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Spacious footpaths key to low pedestrian deaths

Till a few years ago, New York too had faced the challenges that Delhi faces now. The number of private vehicles was on the rise and flyovers were choc-a-block with cars.

delhi Updated: Feb 24, 2012 00:09 IST
Atul Mathur

Till a few years ago, New York too had faced the challenges that Delhi faces now. The number of private vehicles was on the rise and flyovers were choc-a-block with cars. There was little space for parking and the number of pedestrians being killed on roads was giving the city administration a tough time.

The past five years or so, however, have seen New York being completely transformed from a city of private vehicles to a bustling pedestrian-friendly city. With carefully designed footpaths allowing pedestrians to walk, sit and relax on benches, the city has given people what they are hungry for — space.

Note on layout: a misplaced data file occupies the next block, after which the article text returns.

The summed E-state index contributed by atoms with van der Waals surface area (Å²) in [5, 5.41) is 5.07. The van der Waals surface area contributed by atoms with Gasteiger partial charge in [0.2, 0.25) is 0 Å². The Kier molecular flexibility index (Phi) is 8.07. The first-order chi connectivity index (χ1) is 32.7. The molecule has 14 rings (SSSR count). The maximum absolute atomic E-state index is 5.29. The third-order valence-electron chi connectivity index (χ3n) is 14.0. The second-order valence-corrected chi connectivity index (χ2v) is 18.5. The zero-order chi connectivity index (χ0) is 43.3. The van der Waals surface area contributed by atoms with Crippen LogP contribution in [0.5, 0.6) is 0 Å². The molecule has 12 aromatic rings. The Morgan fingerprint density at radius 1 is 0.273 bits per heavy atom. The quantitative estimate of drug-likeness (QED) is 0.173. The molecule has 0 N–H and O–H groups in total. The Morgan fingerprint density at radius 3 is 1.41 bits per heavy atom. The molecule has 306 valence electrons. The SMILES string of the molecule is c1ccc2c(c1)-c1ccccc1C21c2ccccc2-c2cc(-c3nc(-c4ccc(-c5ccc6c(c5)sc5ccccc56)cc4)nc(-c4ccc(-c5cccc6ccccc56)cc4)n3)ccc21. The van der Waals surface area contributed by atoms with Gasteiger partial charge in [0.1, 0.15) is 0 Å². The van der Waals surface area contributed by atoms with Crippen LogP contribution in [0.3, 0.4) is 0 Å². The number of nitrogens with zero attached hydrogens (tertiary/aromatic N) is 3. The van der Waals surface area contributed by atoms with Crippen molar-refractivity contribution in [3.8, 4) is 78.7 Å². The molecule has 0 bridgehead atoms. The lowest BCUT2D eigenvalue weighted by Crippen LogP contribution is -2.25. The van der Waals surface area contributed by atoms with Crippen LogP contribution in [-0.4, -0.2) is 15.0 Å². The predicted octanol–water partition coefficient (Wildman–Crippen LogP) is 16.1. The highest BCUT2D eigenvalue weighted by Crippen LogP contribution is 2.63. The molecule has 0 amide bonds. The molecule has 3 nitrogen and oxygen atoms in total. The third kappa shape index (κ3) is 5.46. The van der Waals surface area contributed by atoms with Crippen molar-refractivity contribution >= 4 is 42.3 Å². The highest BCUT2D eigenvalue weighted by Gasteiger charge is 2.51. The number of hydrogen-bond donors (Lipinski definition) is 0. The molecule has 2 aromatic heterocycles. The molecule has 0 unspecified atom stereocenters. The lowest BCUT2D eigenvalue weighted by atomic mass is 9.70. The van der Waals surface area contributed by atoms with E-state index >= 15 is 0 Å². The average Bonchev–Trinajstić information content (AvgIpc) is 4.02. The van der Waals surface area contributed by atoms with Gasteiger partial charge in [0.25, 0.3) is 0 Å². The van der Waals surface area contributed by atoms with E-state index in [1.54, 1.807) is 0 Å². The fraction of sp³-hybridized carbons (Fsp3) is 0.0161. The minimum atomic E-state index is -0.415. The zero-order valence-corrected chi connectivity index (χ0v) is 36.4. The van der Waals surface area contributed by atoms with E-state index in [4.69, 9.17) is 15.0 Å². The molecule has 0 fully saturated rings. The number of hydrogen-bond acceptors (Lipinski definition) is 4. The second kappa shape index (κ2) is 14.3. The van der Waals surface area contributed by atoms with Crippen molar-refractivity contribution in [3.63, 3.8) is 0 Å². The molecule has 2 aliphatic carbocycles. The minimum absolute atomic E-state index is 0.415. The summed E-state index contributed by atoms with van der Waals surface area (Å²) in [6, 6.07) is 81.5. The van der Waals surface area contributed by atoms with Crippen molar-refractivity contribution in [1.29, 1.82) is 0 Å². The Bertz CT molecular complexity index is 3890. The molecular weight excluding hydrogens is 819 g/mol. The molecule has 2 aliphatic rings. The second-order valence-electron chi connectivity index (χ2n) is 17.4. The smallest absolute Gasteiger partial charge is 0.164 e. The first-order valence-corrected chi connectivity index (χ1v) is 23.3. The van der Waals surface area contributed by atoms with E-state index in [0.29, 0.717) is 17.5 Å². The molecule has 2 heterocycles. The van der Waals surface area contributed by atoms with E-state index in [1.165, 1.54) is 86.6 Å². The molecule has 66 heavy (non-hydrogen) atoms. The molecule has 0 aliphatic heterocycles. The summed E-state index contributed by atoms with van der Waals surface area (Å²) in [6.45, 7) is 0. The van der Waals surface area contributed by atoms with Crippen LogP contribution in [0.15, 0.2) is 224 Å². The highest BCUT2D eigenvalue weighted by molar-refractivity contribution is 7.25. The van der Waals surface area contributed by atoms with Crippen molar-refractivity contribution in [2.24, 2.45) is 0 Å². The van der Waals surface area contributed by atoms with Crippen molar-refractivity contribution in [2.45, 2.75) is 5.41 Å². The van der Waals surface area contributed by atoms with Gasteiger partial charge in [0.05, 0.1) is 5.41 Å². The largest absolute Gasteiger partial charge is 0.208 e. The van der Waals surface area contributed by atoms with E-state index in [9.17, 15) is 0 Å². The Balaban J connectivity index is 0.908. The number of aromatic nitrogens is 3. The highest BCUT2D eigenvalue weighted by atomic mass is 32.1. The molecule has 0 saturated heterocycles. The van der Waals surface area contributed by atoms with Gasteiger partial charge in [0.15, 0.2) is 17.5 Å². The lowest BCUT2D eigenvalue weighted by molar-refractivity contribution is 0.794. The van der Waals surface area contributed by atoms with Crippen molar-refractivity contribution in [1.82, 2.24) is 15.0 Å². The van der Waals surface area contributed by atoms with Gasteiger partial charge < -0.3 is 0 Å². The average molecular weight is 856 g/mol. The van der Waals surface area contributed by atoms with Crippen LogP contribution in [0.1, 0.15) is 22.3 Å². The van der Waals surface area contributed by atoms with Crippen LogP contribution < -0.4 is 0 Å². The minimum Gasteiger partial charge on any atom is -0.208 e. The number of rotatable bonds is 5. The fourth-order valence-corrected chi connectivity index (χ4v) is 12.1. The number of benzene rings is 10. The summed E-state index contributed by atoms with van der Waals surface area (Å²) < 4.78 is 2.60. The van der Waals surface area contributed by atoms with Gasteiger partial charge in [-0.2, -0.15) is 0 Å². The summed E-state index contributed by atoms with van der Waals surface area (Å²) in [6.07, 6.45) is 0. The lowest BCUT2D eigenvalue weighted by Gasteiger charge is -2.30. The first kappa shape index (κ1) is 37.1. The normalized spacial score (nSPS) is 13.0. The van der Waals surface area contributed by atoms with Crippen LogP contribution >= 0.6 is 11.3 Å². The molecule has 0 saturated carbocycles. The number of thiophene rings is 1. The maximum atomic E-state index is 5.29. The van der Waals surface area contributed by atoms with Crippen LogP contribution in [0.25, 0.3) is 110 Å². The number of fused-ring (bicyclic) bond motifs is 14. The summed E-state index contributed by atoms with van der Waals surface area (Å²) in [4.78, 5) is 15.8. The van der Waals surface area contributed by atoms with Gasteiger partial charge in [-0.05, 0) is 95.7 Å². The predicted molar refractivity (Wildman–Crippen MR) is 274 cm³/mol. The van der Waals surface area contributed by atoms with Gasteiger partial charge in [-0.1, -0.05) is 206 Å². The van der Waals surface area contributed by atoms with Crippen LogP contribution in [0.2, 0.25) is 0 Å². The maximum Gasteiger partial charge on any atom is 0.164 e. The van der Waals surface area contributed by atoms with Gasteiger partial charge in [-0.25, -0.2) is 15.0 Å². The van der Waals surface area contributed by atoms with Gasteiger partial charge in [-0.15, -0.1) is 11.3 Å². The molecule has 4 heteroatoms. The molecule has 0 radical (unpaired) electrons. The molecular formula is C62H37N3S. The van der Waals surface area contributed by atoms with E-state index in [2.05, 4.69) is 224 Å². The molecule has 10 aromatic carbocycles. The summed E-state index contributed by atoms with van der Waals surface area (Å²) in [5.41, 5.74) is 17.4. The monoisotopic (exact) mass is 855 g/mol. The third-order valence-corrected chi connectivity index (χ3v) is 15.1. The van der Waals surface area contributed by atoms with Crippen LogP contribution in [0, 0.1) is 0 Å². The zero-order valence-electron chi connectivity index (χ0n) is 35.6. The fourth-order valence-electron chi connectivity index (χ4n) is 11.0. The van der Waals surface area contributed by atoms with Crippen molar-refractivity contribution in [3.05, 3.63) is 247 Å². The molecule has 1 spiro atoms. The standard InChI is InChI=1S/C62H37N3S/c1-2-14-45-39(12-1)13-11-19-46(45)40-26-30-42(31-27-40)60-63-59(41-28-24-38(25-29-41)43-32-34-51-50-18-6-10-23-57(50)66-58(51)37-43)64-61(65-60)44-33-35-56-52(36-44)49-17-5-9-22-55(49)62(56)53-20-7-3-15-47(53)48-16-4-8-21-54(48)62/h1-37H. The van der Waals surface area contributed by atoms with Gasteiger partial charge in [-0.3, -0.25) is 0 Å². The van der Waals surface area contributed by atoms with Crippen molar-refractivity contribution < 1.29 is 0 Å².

“The footpaths have been meticulously redesigned. There are traffic islands at strategic points for people to wait for vehicles to pass before crossing the road. Car parking has been designed in a way to keep cyclists and pedestrians away from the moving traffic,” said Janette Sadik-Khan, commissioner, department of transportation, the city of New York.

Sadik-Khan, along with her colleague Amanda M Burden, commissioner-city planning, is in India to exchange notes on sustainable transport system with their counterparts in India.

Though Burden agreed that New York’s development system cannot be imported to Delhi, it can certainly be tailored according to its needs.

“Our new development is taking place next to the Subway (Metro). Every facility — schools, hospitals, shops, offices, — is at a walking distance from the Subway. We have developed 260 miles of cycle tracks in the past four years,” Burden said.

Sadik-Khan also said that double decking roads would not help. “American cities constructed lot of flyovers and elevated roads in ’60s and ’70s. It only led to more jams. Instead of giving freeway to motorists, we need to develop the public transport system," she said.

New York has 16 bus transit corridors — which cater to three million people daily — 722 miles of Subway and 260 miles of cycle tracks.